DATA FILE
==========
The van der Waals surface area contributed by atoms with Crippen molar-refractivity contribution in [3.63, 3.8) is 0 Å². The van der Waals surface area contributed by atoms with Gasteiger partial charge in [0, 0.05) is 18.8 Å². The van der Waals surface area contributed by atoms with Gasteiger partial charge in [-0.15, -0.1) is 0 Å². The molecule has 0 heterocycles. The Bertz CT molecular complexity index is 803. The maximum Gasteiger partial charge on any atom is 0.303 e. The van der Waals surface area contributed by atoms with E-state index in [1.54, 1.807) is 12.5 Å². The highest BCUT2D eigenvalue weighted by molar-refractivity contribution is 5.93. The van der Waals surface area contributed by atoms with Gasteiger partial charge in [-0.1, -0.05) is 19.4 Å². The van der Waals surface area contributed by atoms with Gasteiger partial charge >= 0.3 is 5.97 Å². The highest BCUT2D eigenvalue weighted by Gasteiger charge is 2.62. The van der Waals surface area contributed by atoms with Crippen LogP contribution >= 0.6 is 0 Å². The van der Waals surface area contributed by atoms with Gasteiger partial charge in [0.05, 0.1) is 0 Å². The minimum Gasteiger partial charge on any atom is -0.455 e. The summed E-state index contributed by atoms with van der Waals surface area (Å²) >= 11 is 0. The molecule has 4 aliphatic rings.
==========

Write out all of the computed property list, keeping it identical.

The van der Waals surface area contributed by atoms with Crippen molar-refractivity contribution in [3.63, 3.8) is 0 Å². The van der Waals surface area contributed by atoms with Gasteiger partial charge in [0, 0.05) is 18.8 Å². The van der Waals surface area contributed by atoms with Gasteiger partial charge in [-0.15, -0.1) is 0 Å². The molecule has 0 heterocycles. The Bertz CT molecular complexity index is 803. The maximum Gasteiger partial charge on any atom is 0.303 e. The van der Waals surface area contributed by atoms with E-state index in [1.54, 1.807) is 12.5 Å². The highest BCUT2D eigenvalue weighted by molar-refractivity contribution is 5.93. The van der Waals surface area contributed by atoms with Gasteiger partial charge in [-0.1, -0.05) is 19.4 Å². The van der Waals surface area contributed by atoms with Gasteiger partial charge >= 0.3 is 5.97 Å². The highest BCUT2D eigenvalue weighted by Gasteiger charge is 2.62. The van der Waals surface area contributed by atoms with Crippen LogP contribution >= 0.6 is 0 Å². The van der Waals surface area contributed by atoms with Gasteiger partial charge in [0.05, 0.1) is 0 Å². The minimum Gasteiger partial charge on any atom is -0.455 e. The summed E-state index contributed by atoms with van der Waals surface area (Å²) >= 11 is 0. The molecule has 4 aliphatic rings.